In space, no one can hear your gender. These days, it is common to acknowledge that women are underrepresented in science and technology. I have to say, however, astronomy is worlds apart.
When I was an astronomer on the Hubble Telescope, looking back in time at the evolution of galaxies, gender issues took a back seat to the skies. As a female stargazer, I rarely experienced discrimination – science and her peers do not recognise bodies, only the brains inside.
So, if some disciplines can counter the perception that the science, engineering and technology industries are female-phobic, why do others, like the digital technology world, suffer such chronic inequality?
We all know the problem. In the UK, only 17% of IT specialists are women, compared with 47% of the workforce at large – a ratio that has barely changed in a decade despite more women overall entering the profession, says the Women In IT Scorecard.
The situation is similar in the US, where only 25% of technology jobs are occupied by women, according to non-profit CompTIA.
Now that I have jumped from the science of galaxies to the technology business, even as a CEO, the difference is horribly noticeable. I have attended business meetings with peers who assumed that my male co-founder was my boss.
At last year’s old-fashioned IP Expo at London’s ExCeL centre, I smiled along as a fellow delegate exclaimed how exciting it was that I was a “lady CEO” while we were served beer by young women in impossibly short dresses. In the 21st century, I can’t believe this is still happening.
The reasons are depressingly familiar, and they start early on. At a young age, girls are being taught that programming, maths and engineering are not for them. Boys are given trucks and powertools to play with, girls dolls.
In many ways, things are getting worse. In the 1980s, Lego bricks were abstract tools of raw creativity for children of all kinds. Today, they are preset plans for building out boys’ own worlds of Star Wars and Batman with gender stereotypical characters.
It is no wonder so few women enter the technology business. By the time they make the difficult transition into the job market, they are confronted with a macho culture that favours confidence and high self-esteem – measures that women often unfortunately score poorly on.
Whilst interviewing women who are highly skilled technologists, we concluded that female graduates in this discipline are noticeably less confident than male peers. Rather than stridently attest they can do the job, they are more likely to testify they think they can do so, or say they may lack certain skills. We have coached a whole generation of talented women in timidity, not to be the best.
You do not need me to tell you that, in this gender gap, tech businesses are missing out. According to McKinsey, gender-diverse companies are 15% more likely to perform above the industry average. Companies with more female executives are more profitable. Getting there is another matter.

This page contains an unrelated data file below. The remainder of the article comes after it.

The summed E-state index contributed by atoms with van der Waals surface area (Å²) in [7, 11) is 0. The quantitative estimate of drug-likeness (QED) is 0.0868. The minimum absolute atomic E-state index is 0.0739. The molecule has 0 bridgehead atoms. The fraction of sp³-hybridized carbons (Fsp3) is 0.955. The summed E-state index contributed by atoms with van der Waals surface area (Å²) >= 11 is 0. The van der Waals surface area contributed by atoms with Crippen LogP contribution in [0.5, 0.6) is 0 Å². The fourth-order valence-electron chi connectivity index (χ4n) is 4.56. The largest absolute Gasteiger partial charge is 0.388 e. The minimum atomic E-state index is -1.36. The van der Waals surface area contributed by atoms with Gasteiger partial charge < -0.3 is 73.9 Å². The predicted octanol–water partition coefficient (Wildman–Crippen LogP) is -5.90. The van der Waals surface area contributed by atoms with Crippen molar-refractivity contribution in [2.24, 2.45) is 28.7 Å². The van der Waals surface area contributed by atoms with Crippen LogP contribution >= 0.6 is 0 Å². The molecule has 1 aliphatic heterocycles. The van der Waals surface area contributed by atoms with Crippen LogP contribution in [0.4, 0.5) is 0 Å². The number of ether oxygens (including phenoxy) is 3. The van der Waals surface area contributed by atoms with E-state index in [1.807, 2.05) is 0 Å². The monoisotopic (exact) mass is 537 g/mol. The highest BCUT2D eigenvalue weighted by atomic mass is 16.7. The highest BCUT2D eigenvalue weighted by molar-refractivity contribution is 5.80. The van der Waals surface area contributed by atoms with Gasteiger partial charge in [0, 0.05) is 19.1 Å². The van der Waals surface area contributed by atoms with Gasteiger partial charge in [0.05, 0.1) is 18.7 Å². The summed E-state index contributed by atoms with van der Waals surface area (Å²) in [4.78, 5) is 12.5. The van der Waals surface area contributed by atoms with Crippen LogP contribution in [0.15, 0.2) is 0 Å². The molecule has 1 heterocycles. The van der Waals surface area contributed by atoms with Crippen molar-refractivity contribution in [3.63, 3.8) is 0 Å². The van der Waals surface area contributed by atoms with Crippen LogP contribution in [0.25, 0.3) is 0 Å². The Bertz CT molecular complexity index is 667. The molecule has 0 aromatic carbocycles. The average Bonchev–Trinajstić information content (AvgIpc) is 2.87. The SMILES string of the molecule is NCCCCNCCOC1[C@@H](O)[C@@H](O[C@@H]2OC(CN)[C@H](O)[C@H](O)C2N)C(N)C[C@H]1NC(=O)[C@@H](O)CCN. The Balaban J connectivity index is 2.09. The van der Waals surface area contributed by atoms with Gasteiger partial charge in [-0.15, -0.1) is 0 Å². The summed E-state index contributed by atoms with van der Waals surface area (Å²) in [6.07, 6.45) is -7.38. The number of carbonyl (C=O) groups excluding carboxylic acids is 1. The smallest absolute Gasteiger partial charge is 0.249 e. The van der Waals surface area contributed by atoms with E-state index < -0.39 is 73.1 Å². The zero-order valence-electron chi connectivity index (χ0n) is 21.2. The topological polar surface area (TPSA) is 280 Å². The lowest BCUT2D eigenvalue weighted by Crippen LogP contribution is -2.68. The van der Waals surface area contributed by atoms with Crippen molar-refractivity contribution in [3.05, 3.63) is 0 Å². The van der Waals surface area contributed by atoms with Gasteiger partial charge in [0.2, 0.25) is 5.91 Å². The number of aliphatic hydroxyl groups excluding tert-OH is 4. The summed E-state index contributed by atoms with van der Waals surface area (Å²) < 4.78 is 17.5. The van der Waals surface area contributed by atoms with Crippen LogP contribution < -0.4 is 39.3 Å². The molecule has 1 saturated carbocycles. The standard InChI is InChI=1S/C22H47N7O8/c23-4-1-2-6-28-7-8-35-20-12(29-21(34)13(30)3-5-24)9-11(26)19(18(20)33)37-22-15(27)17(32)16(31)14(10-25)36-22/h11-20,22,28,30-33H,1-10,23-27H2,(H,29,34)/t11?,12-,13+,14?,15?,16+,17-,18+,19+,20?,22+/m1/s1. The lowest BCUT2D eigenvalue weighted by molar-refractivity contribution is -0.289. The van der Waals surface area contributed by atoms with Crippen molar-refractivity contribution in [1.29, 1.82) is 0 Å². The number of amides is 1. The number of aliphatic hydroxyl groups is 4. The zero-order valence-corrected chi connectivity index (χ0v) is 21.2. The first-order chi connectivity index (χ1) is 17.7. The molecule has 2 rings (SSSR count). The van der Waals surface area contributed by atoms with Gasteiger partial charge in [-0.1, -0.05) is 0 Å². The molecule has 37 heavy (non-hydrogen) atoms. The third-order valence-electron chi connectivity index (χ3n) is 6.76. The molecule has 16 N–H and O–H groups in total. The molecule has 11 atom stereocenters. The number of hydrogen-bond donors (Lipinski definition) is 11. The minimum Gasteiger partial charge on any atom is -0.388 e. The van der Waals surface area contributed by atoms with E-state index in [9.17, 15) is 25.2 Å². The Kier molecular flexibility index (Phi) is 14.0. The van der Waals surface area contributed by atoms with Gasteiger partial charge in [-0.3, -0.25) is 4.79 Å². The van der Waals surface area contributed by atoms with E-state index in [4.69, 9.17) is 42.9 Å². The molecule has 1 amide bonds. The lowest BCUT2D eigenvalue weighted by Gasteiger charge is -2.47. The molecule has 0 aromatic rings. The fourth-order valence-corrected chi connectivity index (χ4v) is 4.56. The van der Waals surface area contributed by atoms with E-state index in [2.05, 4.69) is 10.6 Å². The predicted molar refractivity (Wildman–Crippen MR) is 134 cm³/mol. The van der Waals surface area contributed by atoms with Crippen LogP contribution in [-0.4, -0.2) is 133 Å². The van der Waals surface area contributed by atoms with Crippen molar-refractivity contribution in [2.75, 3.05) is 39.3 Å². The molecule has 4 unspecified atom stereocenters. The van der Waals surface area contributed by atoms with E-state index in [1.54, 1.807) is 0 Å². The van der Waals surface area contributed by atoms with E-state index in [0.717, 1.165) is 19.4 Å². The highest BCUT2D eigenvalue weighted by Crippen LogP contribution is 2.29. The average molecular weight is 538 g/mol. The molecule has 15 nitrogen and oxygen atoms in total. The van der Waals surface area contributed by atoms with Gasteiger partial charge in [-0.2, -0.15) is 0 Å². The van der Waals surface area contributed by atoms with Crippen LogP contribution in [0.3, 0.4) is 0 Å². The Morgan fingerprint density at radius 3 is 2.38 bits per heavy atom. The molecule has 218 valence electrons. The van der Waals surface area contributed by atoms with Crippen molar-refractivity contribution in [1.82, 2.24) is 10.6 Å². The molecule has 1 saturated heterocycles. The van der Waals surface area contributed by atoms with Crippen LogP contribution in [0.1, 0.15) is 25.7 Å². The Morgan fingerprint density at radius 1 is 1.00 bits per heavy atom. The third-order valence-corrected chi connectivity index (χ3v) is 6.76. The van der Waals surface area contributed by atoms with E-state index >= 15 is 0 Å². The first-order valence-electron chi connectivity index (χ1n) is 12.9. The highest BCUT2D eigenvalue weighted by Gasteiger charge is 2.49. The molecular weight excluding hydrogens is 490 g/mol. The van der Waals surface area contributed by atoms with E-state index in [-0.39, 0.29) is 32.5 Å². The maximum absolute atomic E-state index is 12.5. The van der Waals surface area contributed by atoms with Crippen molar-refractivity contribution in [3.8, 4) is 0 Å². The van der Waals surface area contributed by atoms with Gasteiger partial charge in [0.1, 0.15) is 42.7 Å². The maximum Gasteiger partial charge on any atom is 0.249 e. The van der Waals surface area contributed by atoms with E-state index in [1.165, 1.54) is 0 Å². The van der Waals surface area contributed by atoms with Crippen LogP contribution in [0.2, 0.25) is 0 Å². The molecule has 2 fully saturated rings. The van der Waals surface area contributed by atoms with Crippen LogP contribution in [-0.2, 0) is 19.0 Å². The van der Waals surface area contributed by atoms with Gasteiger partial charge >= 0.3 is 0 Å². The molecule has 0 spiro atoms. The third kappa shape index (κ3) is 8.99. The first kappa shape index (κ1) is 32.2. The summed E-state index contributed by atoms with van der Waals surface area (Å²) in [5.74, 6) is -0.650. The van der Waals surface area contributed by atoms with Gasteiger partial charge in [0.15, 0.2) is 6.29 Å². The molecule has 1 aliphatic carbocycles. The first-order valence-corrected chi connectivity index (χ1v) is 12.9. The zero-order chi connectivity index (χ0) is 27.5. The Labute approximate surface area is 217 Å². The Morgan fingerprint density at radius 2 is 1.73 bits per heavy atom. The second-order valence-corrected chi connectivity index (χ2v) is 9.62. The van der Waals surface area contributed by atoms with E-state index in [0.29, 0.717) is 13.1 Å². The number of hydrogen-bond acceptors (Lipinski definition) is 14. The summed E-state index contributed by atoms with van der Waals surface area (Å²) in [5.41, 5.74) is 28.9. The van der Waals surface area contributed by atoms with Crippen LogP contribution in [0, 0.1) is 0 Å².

But there is one emerging discipline of IT that offers a glittering opportunity to reset the imbalance and create an industry that is both representative and more successful.
Data science has been called “the sexiest job of the 21st Century”. That may be optimistic but, for women especially, this new subsector is an opportunity to shine.
You see, data science is not just about coding, a traditionally male-dominated industry, it is also about business evidence, correlation, presenting information and putting it all together in a software environment that solves real problems.
Now I am not necessarily saying that analytical skills are a stronger suit for women than for men (though I would not push back hard against that assertion). I am saying that data science represents a unique new break-off point in the arc of gendered computing – one in which a new skillset allows women to leapfrog the prejudices and barriers that continue to hold them back in the technology world at large.
Looking at the emerging data science industry today, you would not see the opportunity. The sector still only boasts a female headcount of between 12% and 15%, whilst women make about $10,000 less in equivalent roles, according to O’Reilly’s Data Science Salary Survey.
But this discipline is still only around five years young, and has so far been shaped by the children of technology’s gendered days of prejudice – non-specialist developers and programmers, simply moving sideways into the new arena.
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In the future, the new role of data scientist is still one that is wide open for women to make their own – starting today.
The way we help them do it is to go direct – bypassing the barriers graduates find in business and the shiny offices of Startup Land.
At Pivigo, we make a business of placing promising new data scientists with companies in need of analysis. About 35% to 40% of those on our training programme are women – almost three times the proportion in the industry as a whole. And, when they are paired to work on projects with companies, 90% to 95% of them land a job in the same discipline, same as their male counterparts.
Therefore the best way to jack up gender diversity in technology is to embrace promising young female scientists, programmers, developers and engineers, at higher education and earlier, before they begin to get smothered by the inertia put in their way.
These days, when I go out and talk about data science with PhDs, it is women who approach me, excitedly, to say they were not aware of these career options, and that they excite them more than traditional IT roles.
Although I am no longer working on Hubble, I sometimes feel I am still looking through that telescope, gazing at the birth of a new world filled with opportunity. To bring it to life, however, it is vital that all of us embrace the spark of these new stars’ excitement, before it is extinguished.